The extraordinary devotion of all Christendom to this saint,* is an authentic proof how glorious his triumph and name have always been in the church. All his acts relate, that he suffered under Dioclesian, at Nicomedia. Joseph Assemani6 shows, from the unanimous consent of all churches, that he was crowned on the 23d of April. According to the account given us by Metaphrastes, he was born in Cappadocia, of noble Christian parents. After the death of his father, he went with his mother into Palestine, she being a native of that country, and having there a considerable estate, which fell to her son George. He was strong and robust in body, and having embraced the profession of a soldier, was made a tribune, or colonel in the army. By his courage and conduct, he was soon preferred to higher stations by the emperor Dioclesian. When that prince waged war against the Christian religion, St. George laid aside the marks of his dignity, threw up his commission and posts, and complained to the emperor himself of his severities and bloody edicts. He was immediately cast into prison, and tried, first by promises, and afterwards put to the question, and tortured with great cruelty: but nothing could shake his constancy. The next day he was led through the city and beheaded. Some think him to have been the same illustrious young man who tore down the edicts when they were first fixed up at Nicomedia,† as Lactantius relates in his book, On the Death of the Persecutors, and Eusebius in his history.7 The reason why St. George has been regarded as the patron of military men, is partly upon the score of his profession, and partly upon the credit of a relation of his appearing to the Christian army in the holy war, before the battle of Antioch. The success of this battle proving fortunate to the Christians, under Godfrey of Bouillon, made the name of St. George more famous in Europe, and disposed the military men to implore more particularly his intercession. This devotion was confirmed, as it is said, by an apparition of St. George to our king, Richard I., in his expedition against the Saracens: which vision, being declared to the troops, was to them a great encouragement, and they soon after defeated the enemy.8 St. George is usually painted on horseback, and tilting at a dragon, under his feet: but this representation is no more than an emblematical figure, purporting, that, by his faith and Christian fortitude, he conquered the devil, called the dragon in the Apocalypse.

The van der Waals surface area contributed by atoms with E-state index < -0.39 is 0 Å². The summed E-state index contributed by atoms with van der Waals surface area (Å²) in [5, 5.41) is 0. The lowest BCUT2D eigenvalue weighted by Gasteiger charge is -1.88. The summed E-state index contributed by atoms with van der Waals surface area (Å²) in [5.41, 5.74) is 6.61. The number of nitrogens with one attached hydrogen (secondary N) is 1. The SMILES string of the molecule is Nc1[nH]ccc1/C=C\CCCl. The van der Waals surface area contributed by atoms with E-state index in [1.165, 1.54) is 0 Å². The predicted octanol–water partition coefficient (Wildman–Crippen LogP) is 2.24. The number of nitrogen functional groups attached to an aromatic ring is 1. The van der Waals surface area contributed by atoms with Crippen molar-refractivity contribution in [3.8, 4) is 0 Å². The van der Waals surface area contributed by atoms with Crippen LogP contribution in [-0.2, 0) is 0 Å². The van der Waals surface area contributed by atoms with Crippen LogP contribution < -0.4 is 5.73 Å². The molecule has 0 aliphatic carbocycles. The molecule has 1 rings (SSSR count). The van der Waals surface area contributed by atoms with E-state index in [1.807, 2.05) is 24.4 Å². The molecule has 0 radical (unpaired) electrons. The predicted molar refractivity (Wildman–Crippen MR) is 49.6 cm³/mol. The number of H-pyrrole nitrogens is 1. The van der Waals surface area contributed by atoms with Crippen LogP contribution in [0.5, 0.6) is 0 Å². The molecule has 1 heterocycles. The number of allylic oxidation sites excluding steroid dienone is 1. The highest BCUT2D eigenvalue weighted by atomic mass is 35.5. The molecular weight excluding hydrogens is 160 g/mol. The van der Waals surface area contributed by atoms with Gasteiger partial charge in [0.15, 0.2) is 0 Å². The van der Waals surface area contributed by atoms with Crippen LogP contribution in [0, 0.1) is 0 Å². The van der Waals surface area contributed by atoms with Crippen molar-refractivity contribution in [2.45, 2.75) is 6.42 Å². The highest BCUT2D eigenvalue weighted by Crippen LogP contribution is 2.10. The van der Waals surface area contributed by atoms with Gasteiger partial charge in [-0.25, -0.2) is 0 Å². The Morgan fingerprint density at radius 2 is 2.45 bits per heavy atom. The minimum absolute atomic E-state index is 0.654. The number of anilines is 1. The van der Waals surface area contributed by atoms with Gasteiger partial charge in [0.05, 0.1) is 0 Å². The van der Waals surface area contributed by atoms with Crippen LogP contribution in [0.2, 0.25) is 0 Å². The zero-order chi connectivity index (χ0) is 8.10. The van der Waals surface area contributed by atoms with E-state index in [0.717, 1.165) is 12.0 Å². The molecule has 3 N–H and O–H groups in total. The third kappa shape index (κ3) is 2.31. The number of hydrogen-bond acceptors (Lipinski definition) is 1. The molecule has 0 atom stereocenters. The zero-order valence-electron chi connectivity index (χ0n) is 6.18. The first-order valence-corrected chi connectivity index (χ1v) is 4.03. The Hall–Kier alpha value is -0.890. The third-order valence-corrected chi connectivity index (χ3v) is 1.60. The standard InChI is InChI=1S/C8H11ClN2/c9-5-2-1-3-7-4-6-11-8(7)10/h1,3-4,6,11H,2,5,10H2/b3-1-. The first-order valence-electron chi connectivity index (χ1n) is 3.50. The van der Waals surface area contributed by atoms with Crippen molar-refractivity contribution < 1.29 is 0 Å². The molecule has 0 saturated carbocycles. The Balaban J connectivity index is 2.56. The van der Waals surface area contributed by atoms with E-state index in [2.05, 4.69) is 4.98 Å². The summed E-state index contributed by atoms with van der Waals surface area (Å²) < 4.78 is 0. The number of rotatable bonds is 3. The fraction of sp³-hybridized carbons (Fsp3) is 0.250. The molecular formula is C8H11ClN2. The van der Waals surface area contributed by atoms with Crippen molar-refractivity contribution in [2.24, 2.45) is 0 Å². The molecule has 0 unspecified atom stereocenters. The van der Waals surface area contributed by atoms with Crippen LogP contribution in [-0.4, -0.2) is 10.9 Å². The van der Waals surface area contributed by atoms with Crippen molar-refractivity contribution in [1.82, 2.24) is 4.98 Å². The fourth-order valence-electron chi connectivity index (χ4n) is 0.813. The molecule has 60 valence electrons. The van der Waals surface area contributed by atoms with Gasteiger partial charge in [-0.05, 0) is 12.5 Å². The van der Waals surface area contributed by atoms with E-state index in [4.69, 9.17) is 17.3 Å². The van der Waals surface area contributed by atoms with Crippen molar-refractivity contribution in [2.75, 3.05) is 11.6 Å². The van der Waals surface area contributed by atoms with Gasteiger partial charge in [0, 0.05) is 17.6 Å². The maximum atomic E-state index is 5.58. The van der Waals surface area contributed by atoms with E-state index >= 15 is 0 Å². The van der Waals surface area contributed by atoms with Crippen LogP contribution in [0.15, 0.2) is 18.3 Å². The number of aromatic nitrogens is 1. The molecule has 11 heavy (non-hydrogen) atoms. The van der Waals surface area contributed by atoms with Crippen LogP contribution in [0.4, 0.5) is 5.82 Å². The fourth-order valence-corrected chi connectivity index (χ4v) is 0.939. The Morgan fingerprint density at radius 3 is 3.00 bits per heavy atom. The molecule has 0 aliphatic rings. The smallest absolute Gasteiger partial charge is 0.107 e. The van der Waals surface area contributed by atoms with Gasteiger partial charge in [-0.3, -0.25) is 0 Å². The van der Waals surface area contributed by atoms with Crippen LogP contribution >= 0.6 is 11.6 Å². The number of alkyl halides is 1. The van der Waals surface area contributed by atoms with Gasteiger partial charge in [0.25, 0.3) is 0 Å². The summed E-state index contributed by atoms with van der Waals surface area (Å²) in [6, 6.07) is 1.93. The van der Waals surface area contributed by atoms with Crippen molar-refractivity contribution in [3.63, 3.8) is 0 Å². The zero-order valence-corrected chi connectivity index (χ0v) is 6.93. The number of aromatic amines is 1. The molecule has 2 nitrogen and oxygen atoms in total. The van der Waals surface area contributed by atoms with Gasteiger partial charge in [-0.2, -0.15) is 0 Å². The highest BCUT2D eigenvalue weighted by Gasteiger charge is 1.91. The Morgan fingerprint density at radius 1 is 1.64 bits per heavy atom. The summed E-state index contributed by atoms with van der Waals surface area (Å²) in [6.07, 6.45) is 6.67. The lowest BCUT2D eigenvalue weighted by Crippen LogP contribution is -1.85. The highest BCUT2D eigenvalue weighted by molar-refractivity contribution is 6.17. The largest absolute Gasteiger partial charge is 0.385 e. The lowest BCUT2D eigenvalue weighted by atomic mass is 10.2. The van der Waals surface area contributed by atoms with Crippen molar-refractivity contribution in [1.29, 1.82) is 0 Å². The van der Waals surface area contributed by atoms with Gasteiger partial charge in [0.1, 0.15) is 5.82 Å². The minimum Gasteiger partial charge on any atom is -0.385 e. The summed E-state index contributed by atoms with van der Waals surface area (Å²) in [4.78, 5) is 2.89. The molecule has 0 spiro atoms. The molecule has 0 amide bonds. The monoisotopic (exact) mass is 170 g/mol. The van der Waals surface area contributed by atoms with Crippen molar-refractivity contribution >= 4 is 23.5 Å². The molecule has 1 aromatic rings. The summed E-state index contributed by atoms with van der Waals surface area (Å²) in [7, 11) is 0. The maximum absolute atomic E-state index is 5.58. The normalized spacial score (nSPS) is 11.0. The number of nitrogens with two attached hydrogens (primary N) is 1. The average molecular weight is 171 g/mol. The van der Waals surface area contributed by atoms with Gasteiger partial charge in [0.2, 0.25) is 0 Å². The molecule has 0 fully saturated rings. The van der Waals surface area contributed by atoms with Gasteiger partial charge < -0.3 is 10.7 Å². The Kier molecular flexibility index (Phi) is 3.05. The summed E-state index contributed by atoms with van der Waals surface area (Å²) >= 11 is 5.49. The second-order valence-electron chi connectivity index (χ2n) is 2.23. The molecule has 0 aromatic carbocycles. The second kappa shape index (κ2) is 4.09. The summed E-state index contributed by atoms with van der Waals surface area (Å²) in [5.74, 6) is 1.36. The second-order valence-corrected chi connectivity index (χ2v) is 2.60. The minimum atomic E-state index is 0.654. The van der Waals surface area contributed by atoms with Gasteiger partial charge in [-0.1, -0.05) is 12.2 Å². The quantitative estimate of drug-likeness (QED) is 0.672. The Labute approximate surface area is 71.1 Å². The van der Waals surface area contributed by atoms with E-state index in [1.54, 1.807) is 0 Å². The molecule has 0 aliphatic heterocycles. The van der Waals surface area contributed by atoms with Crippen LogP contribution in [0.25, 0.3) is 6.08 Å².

Though many dishonor the profession of arms by a licentiousness of manners, yet, to show us that perfect sanctity is attainable in all states, we find the names of more soldiers recorded in the martyrologies than almost of any other profession. Every true disciple of Christ must be a martyr in the disposition of his heart, as he must be ready to lose all, and to suffer any thing, rather than to offend God. Every good Christian is also a martyr, by the patience and courage with which he bears all trials. There is no virtue more necessary, nor of which the exercise ought to be more frequent, than patience. In this mortal life we have continually something to suffer from disappointments in affairs, from the severity of the seasons from the injustice, caprice, peevishness jealousy, or antipathy of others; and from ourselves, in pains either of mind or body. Even our own weaknesses and faults are to us subjects of patience. And as we have continually many burdens, both of our own and others, to bear, it is only in patience that we are to possess our souls. This affords us comfort in all our sufferings, and maintains our souls in unshaken tranquillity and peace. This is true greatness of mind, and the virtue of heroic souls. But alas every accident ruffles and disturbs us: and we are insupportable even to ourselves. What comfort should we find, what peace should we enjoy, what treasures of virtue should we heap up what a harvest of merits should we reap, if we had learned the true spirit of Christian patience! This is the martyrdom, and the crown of every faithful disciple of Christ.